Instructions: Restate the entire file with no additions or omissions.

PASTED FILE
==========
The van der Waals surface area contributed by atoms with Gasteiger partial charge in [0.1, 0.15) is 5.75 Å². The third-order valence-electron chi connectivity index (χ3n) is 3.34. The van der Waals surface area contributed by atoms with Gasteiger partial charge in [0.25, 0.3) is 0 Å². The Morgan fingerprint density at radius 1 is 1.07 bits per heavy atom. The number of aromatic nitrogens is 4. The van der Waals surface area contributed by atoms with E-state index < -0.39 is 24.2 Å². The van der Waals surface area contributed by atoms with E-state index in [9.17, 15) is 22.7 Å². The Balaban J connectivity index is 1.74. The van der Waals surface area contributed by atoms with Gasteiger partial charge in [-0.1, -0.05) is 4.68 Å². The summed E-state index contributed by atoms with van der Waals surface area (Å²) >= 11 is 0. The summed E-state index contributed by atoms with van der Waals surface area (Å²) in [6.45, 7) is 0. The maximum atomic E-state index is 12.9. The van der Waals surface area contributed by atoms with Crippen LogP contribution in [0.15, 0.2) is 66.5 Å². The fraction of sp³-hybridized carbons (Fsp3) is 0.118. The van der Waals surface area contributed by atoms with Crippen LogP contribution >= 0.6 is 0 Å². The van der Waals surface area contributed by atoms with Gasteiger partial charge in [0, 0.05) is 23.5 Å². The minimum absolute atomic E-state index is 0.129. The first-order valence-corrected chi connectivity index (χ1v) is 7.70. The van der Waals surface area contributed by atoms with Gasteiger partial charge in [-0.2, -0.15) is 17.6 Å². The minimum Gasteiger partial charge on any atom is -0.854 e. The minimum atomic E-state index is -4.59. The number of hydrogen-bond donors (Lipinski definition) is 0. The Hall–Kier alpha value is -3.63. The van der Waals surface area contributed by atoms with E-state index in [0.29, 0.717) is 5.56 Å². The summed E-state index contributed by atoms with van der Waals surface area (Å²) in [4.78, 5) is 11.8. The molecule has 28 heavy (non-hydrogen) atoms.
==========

The van der Waals surface area contributed by atoms with Gasteiger partial charge in [0.1, 0.15) is 5.75 Å². The third-order valence-electron chi connectivity index (χ3n) is 3.34. The van der Waals surface area contributed by atoms with Gasteiger partial charge in [0.25, 0.3) is 0 Å². The Morgan fingerprint density at radius 1 is 1.07 bits per heavy atom. The number of aromatic nitrogens is 4. The van der Waals surface area contributed by atoms with E-state index < -0.39 is 24.2 Å². The van der Waals surface area contributed by atoms with E-state index in [9.17, 15) is 22.7 Å². The Balaban J connectivity index is 1.74. The van der Waals surface area contributed by atoms with Gasteiger partial charge in [-0.1, -0.05) is 4.68 Å². The summed E-state index contributed by atoms with van der Waals surface area (Å²) >= 11 is 0. The summed E-state index contributed by atoms with van der Waals surface area (Å²) in [6.45, 7) is 0. The maximum atomic E-state index is 12.9. The van der Waals surface area contributed by atoms with Crippen LogP contribution in [0.15, 0.2) is 66.5 Å². The fraction of sp³-hybridized carbons (Fsp3) is 0.118. The van der Waals surface area contributed by atoms with Crippen LogP contribution >= 0.6 is 0 Å². The van der Waals surface area contributed by atoms with Gasteiger partial charge in [0, 0.05) is 23.5 Å². The minimum absolute atomic E-state index is 0.129. The first-order valence-corrected chi connectivity index (χ1v) is 7.70. The van der Waals surface area contributed by atoms with Gasteiger partial charge in [-0.2, -0.15) is 17.6 Å². The minimum Gasteiger partial charge on any atom is -0.854 e. The minimum atomic E-state index is -4.59. The number of hydrogen-bond donors (Lipinski definition) is 0. The Hall–Kier alpha value is -3.63. The van der Waals surface area contributed by atoms with E-state index in [0.29, 0.717) is 5.56 Å². The summed E-state index contributed by atoms with van der Waals surface area (Å²) in [4.78, 5) is 11.8. The molecule has 28 heavy (non-hydrogen) atoms.